On the Nation's Margins: The Social Place of Literature in Singapore
Holden, Philip, SOJOURN: Journal of Social Issues in Southeast Asia
In May 1995, an article in the Straits Times suggested a decline in literature enrolment for "O" level studies in Singapore. A growing trend, it was reported, was for schools, required by the Ministry of Education to offer literature as a compulsory subject for the first two years of secondary school, to offer the subject as an option only for Secondary 3 or 4 students. The trend resulted, it was suggested, from a desire by the schools to "protect and improve on their positions in the annual ranking of schools" (Nirmala and Mathi 1995, p. 3). Since the ranking is influenced by the number of distinctions obtained by students, and literature is perceived as a difficult subject in which to score distinctions, the decision reflected a pragmatism on the schools' part. The statistics, indeed, seemed alarming: "O" level literature enrolments at Anglo-Chinese School (Independent) and Victoria School had halved in five years.
The numbers of students taking Literature in English for "O" and "A" levels still appear to be on the decline, but the news item provoked a moment of reflection about the role of literature in Singapore society. Public figures commented on the usefulness of literature; school teachers, engineers, and doctors wrote letters, and Straits Times columnist Ravi Veloo proposed that "O" level literature be made compulsory for all students.(1) Arguments in favour of literature were essentially twofold. First, literature was seen as a repository of humanistic and spiritual values which might resist the pragmatism and increasing materialism of everyday Singaporean life. Second, it was promoted as encouraging higher-order thinking skills, the kind of creative or critical thinking necessary for Singapore's future as an economically developed nation.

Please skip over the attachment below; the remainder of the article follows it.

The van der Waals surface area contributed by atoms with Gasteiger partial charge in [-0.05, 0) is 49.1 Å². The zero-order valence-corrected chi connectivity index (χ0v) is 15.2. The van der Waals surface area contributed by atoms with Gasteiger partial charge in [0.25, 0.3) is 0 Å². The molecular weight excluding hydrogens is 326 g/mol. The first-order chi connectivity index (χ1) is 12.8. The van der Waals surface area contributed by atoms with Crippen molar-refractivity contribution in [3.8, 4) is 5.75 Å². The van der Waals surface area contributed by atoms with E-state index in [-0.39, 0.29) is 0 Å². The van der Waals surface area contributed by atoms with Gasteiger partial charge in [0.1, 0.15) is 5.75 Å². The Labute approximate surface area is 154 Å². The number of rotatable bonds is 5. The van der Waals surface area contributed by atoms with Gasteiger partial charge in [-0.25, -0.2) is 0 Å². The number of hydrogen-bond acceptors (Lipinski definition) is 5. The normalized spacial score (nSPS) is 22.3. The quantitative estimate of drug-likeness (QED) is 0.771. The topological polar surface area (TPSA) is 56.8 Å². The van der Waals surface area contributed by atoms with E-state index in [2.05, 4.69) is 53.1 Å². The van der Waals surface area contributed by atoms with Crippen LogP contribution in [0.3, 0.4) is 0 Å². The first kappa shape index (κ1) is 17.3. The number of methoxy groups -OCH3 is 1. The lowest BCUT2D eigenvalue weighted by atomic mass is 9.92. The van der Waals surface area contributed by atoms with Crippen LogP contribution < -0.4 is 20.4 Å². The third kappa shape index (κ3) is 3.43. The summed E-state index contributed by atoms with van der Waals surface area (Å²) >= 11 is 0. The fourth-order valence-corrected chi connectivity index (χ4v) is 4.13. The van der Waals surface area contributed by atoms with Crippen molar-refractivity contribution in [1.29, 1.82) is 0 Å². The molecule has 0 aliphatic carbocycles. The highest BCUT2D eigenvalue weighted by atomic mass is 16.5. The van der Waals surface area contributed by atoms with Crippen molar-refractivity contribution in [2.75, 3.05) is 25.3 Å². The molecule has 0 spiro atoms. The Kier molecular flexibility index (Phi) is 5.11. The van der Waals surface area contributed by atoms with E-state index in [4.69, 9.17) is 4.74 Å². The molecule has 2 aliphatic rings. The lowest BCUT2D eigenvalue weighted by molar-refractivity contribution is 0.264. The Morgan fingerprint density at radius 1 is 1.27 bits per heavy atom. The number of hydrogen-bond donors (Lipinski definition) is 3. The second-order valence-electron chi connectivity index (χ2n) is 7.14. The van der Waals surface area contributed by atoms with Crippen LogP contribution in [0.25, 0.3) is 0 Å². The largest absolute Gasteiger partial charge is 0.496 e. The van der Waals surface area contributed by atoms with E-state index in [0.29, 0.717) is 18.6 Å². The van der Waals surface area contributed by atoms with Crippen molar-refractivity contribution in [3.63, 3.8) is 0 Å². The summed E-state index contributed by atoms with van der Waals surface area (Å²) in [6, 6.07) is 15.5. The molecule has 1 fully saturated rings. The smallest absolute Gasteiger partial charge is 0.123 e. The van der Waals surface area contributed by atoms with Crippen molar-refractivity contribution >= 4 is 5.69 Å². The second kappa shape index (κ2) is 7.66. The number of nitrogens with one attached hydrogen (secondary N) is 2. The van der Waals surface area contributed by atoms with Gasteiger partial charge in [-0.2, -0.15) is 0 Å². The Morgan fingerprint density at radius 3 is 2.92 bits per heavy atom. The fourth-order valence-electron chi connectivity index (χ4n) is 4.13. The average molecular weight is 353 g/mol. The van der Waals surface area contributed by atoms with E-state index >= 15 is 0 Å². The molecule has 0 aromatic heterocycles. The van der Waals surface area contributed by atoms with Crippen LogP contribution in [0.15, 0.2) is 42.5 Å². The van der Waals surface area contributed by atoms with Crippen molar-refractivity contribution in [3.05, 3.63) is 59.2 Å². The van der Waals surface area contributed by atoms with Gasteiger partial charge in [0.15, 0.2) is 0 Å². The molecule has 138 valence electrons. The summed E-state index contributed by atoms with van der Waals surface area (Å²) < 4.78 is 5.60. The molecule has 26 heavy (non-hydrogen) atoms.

Surprisingly absent from the debate, however, was any discussion of what type of literature might be taught, or what methods might be used to teach it. Everybody seemed to know what literature was: literature seemed to stand unproblematicaily for canonical British literature, with a token reference or two to Catherine Lim. Ravi Veloo's article referred to Romeo and Juliet and was accompanied by a picture of Shakespeare. The playwright was mentioned by approximately half of the Straits Times' correspondents, and other writers made reference to Beckett and Trollope.
More than thirty years after Singapore's independence, then, literature still seems very much associated in public perceptions with canonical British literature, rather than a growing body of Singaporean and Southeast Asian writing in English. Paradoxically, in a nation which has now surpassed the per capita gross domestic product (GDP) of its former colonial power, literature in English is still largely associated with Englishness, preventing it from having a central role in national life. This paper first explores, historically, the historical reasons for literature's current status by reviewing the rise in the study of English literature as it was originally conceived in Singapore as part of the process of installing allegiance to English nationalism within the colonial state. Towards the end of the colonial period, there was a certain "forgetting" of the origins of English literary studies, a rhetoric of universality which covered over literature's affiliation to nationalism, converting national values into universal values, without any fundamental transformation or thought about literature's social function. This, I wish to argue, is the paradoxical attitude towards literature which persists in Singapore today. The second part of my paper considers the possibilities for-reconceptualizing literature's place in contemporary Singapore, especially within the space opened up by present initiatives in National Education. As a comparative model, I will briefly look at post-colonial revisions of literary studies in Canada.
Historicizing English Literary Studies
Literature in Singapore is a seemingly natural part of the secondary school curriculum, so natural in fact that its presence is rarely given a second thought. …